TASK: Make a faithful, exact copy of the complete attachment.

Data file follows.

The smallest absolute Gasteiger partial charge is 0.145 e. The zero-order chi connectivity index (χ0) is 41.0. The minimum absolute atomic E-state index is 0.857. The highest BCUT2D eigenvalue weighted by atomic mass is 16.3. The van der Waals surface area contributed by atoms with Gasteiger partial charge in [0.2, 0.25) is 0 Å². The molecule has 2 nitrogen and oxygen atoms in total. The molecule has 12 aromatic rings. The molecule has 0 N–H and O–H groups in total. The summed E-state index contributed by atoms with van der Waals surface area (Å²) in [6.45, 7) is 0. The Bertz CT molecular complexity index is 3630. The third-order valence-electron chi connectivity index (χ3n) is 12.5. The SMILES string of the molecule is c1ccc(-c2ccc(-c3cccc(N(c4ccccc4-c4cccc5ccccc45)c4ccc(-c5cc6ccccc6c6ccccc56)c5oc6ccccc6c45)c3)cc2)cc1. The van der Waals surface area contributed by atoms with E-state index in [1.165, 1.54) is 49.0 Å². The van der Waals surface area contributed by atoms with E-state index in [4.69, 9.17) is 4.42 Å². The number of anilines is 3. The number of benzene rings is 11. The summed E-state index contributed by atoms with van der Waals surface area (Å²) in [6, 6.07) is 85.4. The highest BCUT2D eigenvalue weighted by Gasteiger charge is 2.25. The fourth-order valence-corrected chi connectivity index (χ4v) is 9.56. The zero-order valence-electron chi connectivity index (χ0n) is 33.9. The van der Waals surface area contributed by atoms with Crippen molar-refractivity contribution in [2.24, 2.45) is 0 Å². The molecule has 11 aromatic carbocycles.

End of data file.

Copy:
The smallest absolute Gasteiger partial charge is 0.145 e. The zero-order chi connectivity index (χ0) is 41.0. The minimum absolute atomic E-state index is 0.857. The highest BCUT2D eigenvalue weighted by atomic mass is 16.3. The van der Waals surface area contributed by atoms with Gasteiger partial charge in [0.2, 0.25) is 0 Å². The molecule has 2 nitrogen and oxygen atoms in total. The molecule has 12 aromatic rings. The molecule has 0 N–H and O–H groups in total. The summed E-state index contributed by atoms with van der Waals surface area (Å²) in [6.45, 7) is 0. The Bertz CT molecular complexity index is 3630. The third-order valence-electron chi connectivity index (χ3n) is 12.5. The SMILES string of the molecule is c1ccc(-c2ccc(-c3cccc(N(c4ccccc4-c4cccc5ccccc45)c4ccc(-c5cc6ccccc6c6ccccc56)c5oc6ccccc6c45)c3)cc2)cc1. The van der Waals surface area contributed by atoms with E-state index in [1.165, 1.54) is 49.0 Å². The van der Waals surface area contributed by atoms with E-state index in [4.69, 9.17) is 4.42 Å². The number of anilines is 3. The number of benzene rings is 11. The summed E-state index contributed by atoms with van der Waals surface area (Å²) in [6, 6.07) is 85.4. The highest BCUT2D eigenvalue weighted by Gasteiger charge is 2.25. The fourth-order valence-corrected chi connectivity index (χ4v) is 9.56. The zero-order valence-electron chi connectivity index (χ0n) is 33.9. The van der Waals surface area contributed by atoms with Crippen molar-refractivity contribution in [2.24, 2.45) is 0 Å². The molecule has 11 aromatic carbocycles.